Anyway, I always think of that when I harvest basil, but in reverse. If you grow basil in your garden, you are simply awash in the stuff this time of year. The bushes are huge, and if you take your fresh basil by pruning them right above where they fork, they will continue to spread and get bushier and bushier. I eat as much basil as I like all summer long, and I freeze a good bit in oil for winter pesto.
Contrast this with the store-bought version. On the one hand, I'm happy to see fresh basil leaves sold in grocery stores like Trader Joe's. But I must say that one look at the price should send you straight to buy your own plant. Fresh organic basil leaves are $2.99 for 2.5 ounces. Yikes! Of course, this must reflect the absolute difficulty of transporting a very fragile, temperature sensitive herb from where it is grown (Florida and Massachusetts by the label) to a Trader Joe's, then keeping it in any kind of condition until purchase. I figure, based on my experience with basil leaves, that these are good for maybe a week from harvest to eating, even assuming modern packaging and transport.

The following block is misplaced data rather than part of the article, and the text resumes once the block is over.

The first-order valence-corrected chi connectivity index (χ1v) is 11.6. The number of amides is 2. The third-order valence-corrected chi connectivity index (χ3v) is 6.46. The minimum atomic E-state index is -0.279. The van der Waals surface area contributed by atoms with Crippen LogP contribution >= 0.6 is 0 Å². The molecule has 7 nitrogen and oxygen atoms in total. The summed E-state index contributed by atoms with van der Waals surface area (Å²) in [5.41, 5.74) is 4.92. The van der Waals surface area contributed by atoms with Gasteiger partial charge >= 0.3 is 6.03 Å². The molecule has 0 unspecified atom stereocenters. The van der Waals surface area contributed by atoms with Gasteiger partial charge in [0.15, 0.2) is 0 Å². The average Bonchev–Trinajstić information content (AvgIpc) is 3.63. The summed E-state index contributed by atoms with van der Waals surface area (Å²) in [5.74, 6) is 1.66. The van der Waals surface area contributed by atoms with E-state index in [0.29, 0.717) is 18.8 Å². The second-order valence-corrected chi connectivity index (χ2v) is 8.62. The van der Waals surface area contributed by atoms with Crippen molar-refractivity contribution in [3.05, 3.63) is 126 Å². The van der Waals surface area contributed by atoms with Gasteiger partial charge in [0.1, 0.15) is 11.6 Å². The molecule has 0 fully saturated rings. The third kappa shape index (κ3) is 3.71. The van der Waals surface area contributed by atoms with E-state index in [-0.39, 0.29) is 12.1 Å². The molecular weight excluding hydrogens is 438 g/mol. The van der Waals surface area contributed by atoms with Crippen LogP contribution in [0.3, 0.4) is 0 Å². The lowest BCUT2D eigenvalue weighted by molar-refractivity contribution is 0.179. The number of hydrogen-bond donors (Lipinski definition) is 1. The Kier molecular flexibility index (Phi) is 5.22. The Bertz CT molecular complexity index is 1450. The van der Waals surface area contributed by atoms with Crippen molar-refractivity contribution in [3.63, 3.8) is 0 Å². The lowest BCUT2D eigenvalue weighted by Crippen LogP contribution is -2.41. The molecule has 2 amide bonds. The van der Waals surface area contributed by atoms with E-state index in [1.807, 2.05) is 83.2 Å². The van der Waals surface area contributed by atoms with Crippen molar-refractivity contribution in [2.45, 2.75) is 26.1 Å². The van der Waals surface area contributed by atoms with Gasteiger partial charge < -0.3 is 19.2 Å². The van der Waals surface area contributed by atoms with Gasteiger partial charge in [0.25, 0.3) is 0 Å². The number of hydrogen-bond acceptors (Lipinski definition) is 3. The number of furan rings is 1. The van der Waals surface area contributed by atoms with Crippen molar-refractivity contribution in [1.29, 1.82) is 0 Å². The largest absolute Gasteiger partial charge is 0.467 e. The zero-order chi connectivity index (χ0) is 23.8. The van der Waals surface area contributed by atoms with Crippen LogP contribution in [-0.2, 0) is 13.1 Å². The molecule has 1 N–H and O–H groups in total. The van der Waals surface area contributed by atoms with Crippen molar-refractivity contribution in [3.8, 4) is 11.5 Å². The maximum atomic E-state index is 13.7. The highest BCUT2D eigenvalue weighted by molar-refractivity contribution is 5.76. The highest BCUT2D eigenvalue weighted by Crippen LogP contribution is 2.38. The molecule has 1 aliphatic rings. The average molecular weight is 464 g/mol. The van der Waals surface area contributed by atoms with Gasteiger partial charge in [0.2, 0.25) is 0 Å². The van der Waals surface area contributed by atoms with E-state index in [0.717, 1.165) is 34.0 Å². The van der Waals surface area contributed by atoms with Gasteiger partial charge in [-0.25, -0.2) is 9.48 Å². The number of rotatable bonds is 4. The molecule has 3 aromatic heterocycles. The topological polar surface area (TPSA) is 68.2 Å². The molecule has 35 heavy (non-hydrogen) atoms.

I'll be using this price this year in "How Much Does a Garden Grow," although I'm going to cut it a bit to $1.00 per ounce to take into account that I bring my basil into the house on the stem, which weighs up a little. Even so, I can easily eat $1.00 of basil a day for the entire summer, which makes it a luxury that would start to get pricey if I got my basil anywhere but my back yard.
I guess the rich can have their basil in the winter, but I have mine in the summer.
Fast: Trimming basil from your own garden or container is way faster than going to the store.
Cheap: Look at those prices! You pay for a basil plant within 3-4 ounces of harvested basil; the rest is pure garden profit.
Good: I can't imagine the store-bought kind will have the aroma and flavor of fresh-harvested, with the leaves full of their aromatic oils. Yum. Affordable luxury indeed.